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Saturday, March 29, 2014

Ryan Trecartin on the Future

“Everything we do is going to be captured and archived in an accessible form, whether you want it or not. It’s going to change all our lives. We are a species that can no longer assume privacy. It’s not an individual decision, and I feel that’s exciting to explore--or something. There’s a lot of cultural content being generated right now that sees itself as post-human, but it’s assuming the twentieth century as its audience. It leans on structures that we already understand, but that we’re moving away from. My work is about humanity, and about the time I’m making it.”

~Ryan Trecartin on the future in The New Yorker

Monday, March 10, 2014

The Perfect Diet

In America views on healthful eating seem to fall on a spectrum defined by two opposing ideologies. On one side, people like Dr. Mercola, Sally Fallon (founder of the Weston A. Price Foundation) and Professor Loren Cordain (founder of the “Paleo Diet”) recommend the consumption of high quality animal-based foods, such as grass-fed beef, wild salmon, or raw grassfed butter. This side also typically advocates abundant raw vegetables and fermented foods. Excessive fruit consumption and grains, on the other hand, are typically discouraged. (The Weston A. Price foundation advocates soaked and cooked grains.)

On the other side, people like T. Colin Campbell, the author of The China Study, Dr. Dean Ornish, and Dr. Caldwell Esselstyn argue that animal-based products create disease, that there are virtually no nutrients in animal-based foods that are not better provided by plants, and that the best health-promoting diet is a low-fat, vegetable and grain-based diet--a vegan diet.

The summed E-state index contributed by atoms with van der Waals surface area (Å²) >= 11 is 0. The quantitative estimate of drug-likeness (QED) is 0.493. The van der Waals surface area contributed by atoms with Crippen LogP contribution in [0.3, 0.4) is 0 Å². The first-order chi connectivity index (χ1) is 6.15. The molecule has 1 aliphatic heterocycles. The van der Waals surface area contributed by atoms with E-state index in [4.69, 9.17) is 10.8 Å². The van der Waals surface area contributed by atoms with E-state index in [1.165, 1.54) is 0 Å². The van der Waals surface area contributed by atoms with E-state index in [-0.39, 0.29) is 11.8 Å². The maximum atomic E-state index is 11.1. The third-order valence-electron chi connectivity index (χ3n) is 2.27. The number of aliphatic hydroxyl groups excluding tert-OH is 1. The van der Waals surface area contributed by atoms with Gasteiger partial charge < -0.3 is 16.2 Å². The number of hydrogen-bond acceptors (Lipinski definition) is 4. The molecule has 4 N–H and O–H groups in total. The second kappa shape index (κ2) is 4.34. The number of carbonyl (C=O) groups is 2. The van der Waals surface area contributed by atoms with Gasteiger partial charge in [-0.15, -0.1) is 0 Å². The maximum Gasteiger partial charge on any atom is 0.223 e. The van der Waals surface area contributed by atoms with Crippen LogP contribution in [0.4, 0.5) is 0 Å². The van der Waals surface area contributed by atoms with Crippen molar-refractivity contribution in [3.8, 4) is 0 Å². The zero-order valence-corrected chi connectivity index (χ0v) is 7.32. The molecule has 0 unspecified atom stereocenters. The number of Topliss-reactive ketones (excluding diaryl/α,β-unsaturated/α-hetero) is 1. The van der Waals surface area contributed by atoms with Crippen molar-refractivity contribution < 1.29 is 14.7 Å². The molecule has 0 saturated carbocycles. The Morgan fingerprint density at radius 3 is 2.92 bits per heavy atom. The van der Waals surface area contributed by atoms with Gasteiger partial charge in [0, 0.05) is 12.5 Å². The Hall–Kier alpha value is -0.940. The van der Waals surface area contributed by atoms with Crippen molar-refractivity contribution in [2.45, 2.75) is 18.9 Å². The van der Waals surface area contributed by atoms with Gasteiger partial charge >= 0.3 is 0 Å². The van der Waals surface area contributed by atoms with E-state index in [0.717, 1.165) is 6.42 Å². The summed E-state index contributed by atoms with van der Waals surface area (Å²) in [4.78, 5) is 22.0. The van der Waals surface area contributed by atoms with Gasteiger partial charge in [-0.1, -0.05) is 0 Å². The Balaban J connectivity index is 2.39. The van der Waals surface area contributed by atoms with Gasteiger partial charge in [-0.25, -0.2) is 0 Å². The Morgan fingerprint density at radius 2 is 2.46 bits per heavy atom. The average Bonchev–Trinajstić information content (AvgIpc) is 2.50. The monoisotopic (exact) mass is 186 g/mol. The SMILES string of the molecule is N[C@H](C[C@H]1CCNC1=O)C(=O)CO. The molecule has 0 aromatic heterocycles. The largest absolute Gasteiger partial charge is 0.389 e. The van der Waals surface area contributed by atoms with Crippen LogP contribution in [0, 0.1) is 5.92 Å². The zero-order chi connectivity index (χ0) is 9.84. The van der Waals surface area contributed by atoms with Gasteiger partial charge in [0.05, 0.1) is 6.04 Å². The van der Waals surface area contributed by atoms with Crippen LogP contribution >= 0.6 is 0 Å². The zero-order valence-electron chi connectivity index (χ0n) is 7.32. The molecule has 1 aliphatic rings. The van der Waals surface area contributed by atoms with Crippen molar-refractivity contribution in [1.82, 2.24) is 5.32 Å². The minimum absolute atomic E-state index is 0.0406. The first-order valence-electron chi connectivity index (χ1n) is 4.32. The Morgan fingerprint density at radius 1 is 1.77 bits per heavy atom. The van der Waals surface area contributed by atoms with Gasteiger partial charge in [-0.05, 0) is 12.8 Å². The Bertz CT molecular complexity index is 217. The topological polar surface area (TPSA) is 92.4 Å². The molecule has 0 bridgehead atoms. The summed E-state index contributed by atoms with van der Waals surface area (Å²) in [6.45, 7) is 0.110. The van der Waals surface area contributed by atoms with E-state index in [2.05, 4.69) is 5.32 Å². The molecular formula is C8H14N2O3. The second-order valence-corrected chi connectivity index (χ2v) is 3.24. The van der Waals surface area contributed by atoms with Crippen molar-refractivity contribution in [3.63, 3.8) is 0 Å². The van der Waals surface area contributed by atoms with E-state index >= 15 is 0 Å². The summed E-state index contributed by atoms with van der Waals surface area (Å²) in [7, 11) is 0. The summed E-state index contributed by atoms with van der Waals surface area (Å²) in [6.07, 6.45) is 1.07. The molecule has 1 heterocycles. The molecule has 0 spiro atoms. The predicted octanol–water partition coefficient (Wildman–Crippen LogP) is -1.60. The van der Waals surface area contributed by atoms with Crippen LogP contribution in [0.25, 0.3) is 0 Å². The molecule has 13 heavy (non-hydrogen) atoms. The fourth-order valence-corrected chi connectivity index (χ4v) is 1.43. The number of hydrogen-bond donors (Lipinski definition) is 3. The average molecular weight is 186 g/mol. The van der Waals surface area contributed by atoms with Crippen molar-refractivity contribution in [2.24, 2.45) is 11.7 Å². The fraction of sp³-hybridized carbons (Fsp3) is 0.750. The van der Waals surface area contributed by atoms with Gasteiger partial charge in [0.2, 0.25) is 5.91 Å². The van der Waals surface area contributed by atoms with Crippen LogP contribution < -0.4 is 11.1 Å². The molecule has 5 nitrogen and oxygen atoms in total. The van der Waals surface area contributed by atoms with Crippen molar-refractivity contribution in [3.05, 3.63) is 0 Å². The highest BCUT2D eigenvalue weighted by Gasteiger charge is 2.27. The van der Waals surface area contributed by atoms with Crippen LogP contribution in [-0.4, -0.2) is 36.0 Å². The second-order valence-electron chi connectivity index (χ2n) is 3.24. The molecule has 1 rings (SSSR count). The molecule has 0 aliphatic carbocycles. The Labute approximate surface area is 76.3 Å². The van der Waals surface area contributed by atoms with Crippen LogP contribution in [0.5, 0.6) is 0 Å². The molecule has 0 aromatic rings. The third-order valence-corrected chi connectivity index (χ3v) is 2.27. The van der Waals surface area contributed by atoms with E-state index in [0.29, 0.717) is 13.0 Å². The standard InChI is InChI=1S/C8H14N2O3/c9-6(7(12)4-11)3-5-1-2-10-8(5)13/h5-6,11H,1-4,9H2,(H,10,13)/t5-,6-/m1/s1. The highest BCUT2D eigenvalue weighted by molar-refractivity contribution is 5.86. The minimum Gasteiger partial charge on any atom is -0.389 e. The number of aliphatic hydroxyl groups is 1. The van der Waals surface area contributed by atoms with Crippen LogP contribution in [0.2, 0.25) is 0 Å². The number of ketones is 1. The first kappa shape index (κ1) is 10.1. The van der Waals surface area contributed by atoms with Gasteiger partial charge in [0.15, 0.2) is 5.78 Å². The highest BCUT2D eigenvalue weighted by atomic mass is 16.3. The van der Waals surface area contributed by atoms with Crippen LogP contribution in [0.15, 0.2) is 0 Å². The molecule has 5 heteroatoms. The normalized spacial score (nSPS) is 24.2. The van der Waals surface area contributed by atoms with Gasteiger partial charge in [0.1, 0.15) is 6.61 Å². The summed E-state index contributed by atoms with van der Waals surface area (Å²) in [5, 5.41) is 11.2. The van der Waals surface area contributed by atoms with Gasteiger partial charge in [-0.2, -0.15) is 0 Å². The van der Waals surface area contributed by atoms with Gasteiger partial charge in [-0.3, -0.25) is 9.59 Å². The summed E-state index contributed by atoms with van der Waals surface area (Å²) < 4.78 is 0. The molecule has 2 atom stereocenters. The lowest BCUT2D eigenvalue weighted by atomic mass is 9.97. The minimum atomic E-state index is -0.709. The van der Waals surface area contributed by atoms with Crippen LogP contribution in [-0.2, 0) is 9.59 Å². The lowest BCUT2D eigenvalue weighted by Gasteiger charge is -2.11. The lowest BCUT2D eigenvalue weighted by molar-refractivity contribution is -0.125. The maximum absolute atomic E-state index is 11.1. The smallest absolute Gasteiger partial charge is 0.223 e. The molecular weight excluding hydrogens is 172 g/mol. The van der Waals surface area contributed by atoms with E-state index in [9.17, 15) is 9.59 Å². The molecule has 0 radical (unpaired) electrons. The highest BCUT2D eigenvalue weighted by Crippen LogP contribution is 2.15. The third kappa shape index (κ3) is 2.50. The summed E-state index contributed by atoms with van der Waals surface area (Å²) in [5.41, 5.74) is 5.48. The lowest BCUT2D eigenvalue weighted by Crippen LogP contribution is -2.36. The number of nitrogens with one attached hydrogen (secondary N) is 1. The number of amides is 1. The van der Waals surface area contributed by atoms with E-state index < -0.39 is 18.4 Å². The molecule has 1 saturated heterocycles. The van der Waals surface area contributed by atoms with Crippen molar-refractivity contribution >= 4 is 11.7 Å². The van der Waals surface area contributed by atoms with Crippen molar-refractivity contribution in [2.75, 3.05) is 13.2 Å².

Saturday, March 8, 2014

Wes Anderson's Style


On the occasion of the opening of Wes Anderson's latest, "The Grand Budapest Hotel," Richard Brody, matching his subject's elegance, has written a review of the Anderson style: "The Grand Budapest Hotel: Wes Anderson's Artistic Credo."

It's a great read in full, but I particularly enjoyed the following lines:

"The hotel is the embodiment of Gustave’s taste, and Gustave is the embodiment of its delights. It’s a state of affairs that matches Anderson’s own art: the virtual signature that’s present like a watermark throughout his work is also a part of his personal style, his dress and his manner, his very way of life. That’s why I’ve compared him to such high stylists as Howard Hawks and Ernest Hemingway, who similarly exhibited in person the extreme stylistic precision of their work. The artist isn’t just the creator of style but also its bearer, and the artist’s very presence is a work of art in person, creation on the wing by means of a turn of phrase, a gesture, a way of dressing, the aura of charismatic influence."

Monday, March 3, 2014

The Art of Not Eating

A few years ago, my good friend Kevin started a cleanse. He bought a cleansing kit. He took the cleansing pills and fiber for ten days. He refined his diet. For breakfast, he ate berries. For lunch, he ate salad. For dinner, he ate baked fish and steamed broccoli. More importantly (for him at least), he did not drink his micro-brews, and he did not eat his favored hard pretzels.

Kevin felt light and optimistic. He also felt insatiably hungry. So he called me.

"I need to eat more food," he said.

"So eat more food," I said.

"Like what?"

"A sweet potato?"

"But that sounds good."

"So?"

"Shouldn't I be suffering?"